i'll kinder in syria because you are defacto defending isis. al qaeda in syria. what did you, what do you, how do you look up on that to attack on syria or in 2018? we certainly weren't defending isis or, or anyone else way would have seen it. well, they would be wrong to see it that way. what happened was the syrian government used chemical weapons, probably chlorine based against civilian targets in and around damascus almost exactly one year earlier in april 2017. the syrian government done, same thing us had responded militarily and clearly aside, had not been deterred from engaging in that kind of conduct again. so this was actually started my 1st day in office, april the 9th 2018. it was a busy week, but the british and french came together with us. we did another retaliatory attack in response. i don't think that deterred assad either. but to me, it was,
11:14 pm
it was evidence that the, that the danger of the anarchy we saw in syria with presence, ryan forces has both coming over from lebanon to support the sad regime. the accumulation of chairs forces in and around. it was a compelling reason to keep us in nato forces in northeastern syria, just another place trump wanted to withdraw from. so this was part of the complex a dealing with in the trump administration to maintain stability, which was n, u. s interests rather than withdraw and see or return either to terrorist control or iranian back control. yeah, you didn't mention, you mentioned the regional allies. they didn't mention russian troops. you don't think it was compelling when mad. dog, mathis from the pentagon, said, if that missile strike could killed russian soldiers, it would have been war with moscow. i don't know when, when mad is said that, but i can do this if it's in the he, it's in the context of that that the joint chiefs of staff chairman joe dunford,
11:15 pm
called his russian counterpart shortly before the strike and syria, as he had done the year before, to, to say, look, you see what's happened here with chemical weapons attacked by the assad government and just want you to know that we're not going to sit idly by so, you know, you need to look out for your russian forces. we understood fully and i think that's what madison sang, that if we were not careful that there might be a collateral damage, which we didn't want. this was not in any sense and that brush was and that the assad regime all be of that. you said the putin was lying about it not being a chemical attack. you also say in the book that actually didn't. that's right. that was the russian position. and that was incorrect, isn't it all the evidence indicate? yeah, obviously very controversial. but you do mentioned in the book with antonio gutierrez, were slammed the strike for not having un security council approval. it was being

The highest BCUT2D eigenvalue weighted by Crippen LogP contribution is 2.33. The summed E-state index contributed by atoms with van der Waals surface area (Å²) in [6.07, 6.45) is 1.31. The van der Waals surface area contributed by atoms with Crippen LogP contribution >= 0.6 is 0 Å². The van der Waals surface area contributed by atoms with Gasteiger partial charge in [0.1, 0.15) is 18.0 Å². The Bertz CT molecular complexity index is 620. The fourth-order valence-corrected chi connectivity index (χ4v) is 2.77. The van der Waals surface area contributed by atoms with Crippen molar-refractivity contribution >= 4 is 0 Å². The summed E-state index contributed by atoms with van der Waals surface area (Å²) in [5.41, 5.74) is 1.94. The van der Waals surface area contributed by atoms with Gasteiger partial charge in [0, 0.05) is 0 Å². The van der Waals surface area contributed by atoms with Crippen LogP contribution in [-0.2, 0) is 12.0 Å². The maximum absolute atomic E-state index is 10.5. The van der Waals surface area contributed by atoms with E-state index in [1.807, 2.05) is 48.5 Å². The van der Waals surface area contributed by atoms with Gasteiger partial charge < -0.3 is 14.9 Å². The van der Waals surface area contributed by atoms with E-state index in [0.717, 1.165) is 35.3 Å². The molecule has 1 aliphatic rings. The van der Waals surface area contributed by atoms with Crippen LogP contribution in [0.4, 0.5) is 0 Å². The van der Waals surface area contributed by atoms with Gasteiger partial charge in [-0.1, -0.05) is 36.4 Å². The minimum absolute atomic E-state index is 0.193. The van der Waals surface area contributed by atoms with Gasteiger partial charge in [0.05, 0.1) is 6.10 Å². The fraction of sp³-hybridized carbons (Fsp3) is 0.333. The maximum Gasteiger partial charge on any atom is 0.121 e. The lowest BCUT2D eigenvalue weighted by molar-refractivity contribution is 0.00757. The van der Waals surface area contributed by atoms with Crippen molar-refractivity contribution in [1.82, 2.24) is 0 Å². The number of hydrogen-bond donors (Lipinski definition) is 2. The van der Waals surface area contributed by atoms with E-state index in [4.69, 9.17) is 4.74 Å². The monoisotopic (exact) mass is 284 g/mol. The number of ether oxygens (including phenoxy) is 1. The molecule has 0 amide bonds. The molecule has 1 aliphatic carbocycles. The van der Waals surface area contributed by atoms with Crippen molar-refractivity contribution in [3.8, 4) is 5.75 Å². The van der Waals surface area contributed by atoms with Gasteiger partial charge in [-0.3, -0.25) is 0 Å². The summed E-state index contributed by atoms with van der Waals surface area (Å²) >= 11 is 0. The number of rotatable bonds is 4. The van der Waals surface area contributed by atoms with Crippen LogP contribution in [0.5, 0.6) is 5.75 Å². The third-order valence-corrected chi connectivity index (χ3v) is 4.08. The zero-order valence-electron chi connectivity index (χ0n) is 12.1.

11:16 pm
ridiculous, kind of symptomatic of the fact the lack of authority of the you and secret general and the un now you famously said it can demolish a whole lot of flaws in new york. it doesn't make any difference. i think the organization is grin locked in its political institution. sad save largely a failure. if we've gone to the security council, i think we almost certainly would have faced a russian and chinese veto. the administration had not gone for security council through on 2017 and i did the british, nor the french felt there was any need for security council approval. so i think we were well was in our rights to conduct the strike with without reference to the security council to master boldenall. stop you that more from the 27th national security advisor of the united states after this break ah, ah
11:17 pm
ah ah. with welcome back. i'm still here with the full, the u. s. and best it of u. n. and the 27th us national security advisor, john bolton, quite a lot of us subsidy to the you and i know that under trump, you got out of unesco. biding took you back in. did you advise of national security
11:18 pm
adviser that some of that us subsidy, g u. n. g reduced i belong, shall base on my tenure in new york is un ambassador and other positions i've held that the u. s. money is, is wasted in many respects misspent in many respects. and my overall reform proposal for the un is to abolish what are called assess contributions, which are essentially mandatory. the u. s. pays around 2022 percent of the budgets and most agencies, i make all contributions from national members of the you and i'd make all. busy contributions, wow, but i mean, there must be people all over the world. you believe it would agree with all this. why did you get nowhere with all of this, the notion to make contributions, voluntary, unfortunately didn't have agreement all around the world. but i think if it did, it would be like a su nami, sweeping through the halls of the us. the un security council local is ratified,
11:19 pm
and the u. s. a. j. c. b o. a. what prospects do you think? i mean, what's the delay since biden go back in of the iran nuclear deal? i know you're, you're an opponent. i don't know whether you think you think the option is to attack iran militarily. i'm not sure what your view is of iran u. s. relations in by the administration for all. busy public purposes remains committed to trying to get back into the deal and to get to run back into the deal . i think the deal is fatally flawed when it was great in 2015, it hasn't gotten any better with age. i think the regime and tara is committed to getting deliverable nuclear weapons. it's never showed any evidence, whatever views your views are well known about what, what should the policy be? now, the best step forward given how unpopular the karen regime is inside afghanistan is to find ways to split the top leaders in the revolutionary guards and the armed